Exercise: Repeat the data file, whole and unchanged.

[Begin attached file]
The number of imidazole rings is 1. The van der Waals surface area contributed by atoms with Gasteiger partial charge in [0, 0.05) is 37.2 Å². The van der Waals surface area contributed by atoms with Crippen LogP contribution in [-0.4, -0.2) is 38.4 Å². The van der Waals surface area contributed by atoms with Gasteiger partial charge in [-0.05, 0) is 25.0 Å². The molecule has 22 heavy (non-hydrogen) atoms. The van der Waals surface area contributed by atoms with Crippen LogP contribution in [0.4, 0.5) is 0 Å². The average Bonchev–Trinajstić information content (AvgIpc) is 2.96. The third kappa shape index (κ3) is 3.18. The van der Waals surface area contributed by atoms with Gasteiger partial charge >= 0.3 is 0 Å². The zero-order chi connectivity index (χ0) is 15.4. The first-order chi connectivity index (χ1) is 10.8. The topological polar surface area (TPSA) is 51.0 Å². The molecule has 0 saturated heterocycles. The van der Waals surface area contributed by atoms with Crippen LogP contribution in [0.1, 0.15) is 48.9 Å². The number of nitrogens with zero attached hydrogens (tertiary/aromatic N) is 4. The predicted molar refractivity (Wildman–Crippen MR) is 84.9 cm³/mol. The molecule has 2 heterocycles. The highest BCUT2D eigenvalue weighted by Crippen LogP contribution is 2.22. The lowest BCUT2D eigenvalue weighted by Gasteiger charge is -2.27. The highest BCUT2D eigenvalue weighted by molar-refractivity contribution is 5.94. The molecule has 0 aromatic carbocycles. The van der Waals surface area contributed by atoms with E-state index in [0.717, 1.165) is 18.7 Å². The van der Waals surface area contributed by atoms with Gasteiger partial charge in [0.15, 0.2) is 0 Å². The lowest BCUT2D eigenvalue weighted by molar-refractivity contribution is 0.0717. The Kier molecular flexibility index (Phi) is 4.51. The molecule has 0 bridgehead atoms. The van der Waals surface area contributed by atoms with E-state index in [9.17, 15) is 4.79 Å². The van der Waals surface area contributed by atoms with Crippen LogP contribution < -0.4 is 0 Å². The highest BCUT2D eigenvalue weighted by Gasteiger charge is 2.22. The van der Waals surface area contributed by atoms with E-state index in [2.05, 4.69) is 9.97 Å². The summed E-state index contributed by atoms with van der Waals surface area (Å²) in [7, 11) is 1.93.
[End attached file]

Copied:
The number of imidazole rings is 1. The van der Waals surface area contributed by atoms with Gasteiger partial charge in [0, 0.05) is 37.2 Å². The van der Waals surface area contributed by atoms with Crippen LogP contribution in [-0.4, -0.2) is 38.4 Å². The van der Waals surface area contributed by atoms with Gasteiger partial charge in [-0.05, 0) is 25.0 Å². The molecule has 22 heavy (non-hydrogen) atoms. The van der Waals surface area contributed by atoms with Crippen LogP contribution in [0.4, 0.5) is 0 Å². The average Bonchev–Trinajstić information content (AvgIpc) is 2.96. The third kappa shape index (κ3) is 3.18. The van der Waals surface area contributed by atoms with Gasteiger partial charge >= 0.3 is 0 Å². The zero-order chi connectivity index (χ0) is 15.4. The first-order chi connectivity index (χ1) is 10.8. The topological polar surface area (TPSA) is 51.0 Å². The molecule has 0 saturated heterocycles. The van der Waals surface area contributed by atoms with Crippen LogP contribution in [0.1, 0.15) is 48.9 Å². The number of nitrogens with zero attached hydrogens (tertiary/aromatic N) is 4. The predicted molar refractivity (Wildman–Crippen MR) is 84.9 cm³/mol. The molecule has 2 heterocycles. The highest BCUT2D eigenvalue weighted by Crippen LogP contribution is 2.22. The lowest BCUT2D eigenvalue weighted by Gasteiger charge is -2.27. The highest BCUT2D eigenvalue weighted by molar-refractivity contribution is 5.94. The molecule has 0 aromatic carbocycles. The van der Waals surface area contributed by atoms with E-state index in [0.717, 1.165) is 18.7 Å². The van der Waals surface area contributed by atoms with Gasteiger partial charge in [0.15, 0.2) is 0 Å². The lowest BCUT2D eigenvalue weighted by molar-refractivity contribution is 0.0717. The Kier molecular flexibility index (Phi) is 4.51. The molecule has 0 bridgehead atoms. The van der Waals surface area contributed by atoms with E-state index in [9.17, 15) is 4.79 Å². The van der Waals surface area contributed by atoms with Crippen LogP contribution < -0.4 is 0 Å². The highest BCUT2D eigenvalue weighted by Gasteiger charge is 2.22. The van der Waals surface area contributed by atoms with E-state index in [2.05, 4.69) is 9.97 Å². The summed E-state index contributed by atoms with van der Waals surface area (Å²) in [7, 11) is 1.93.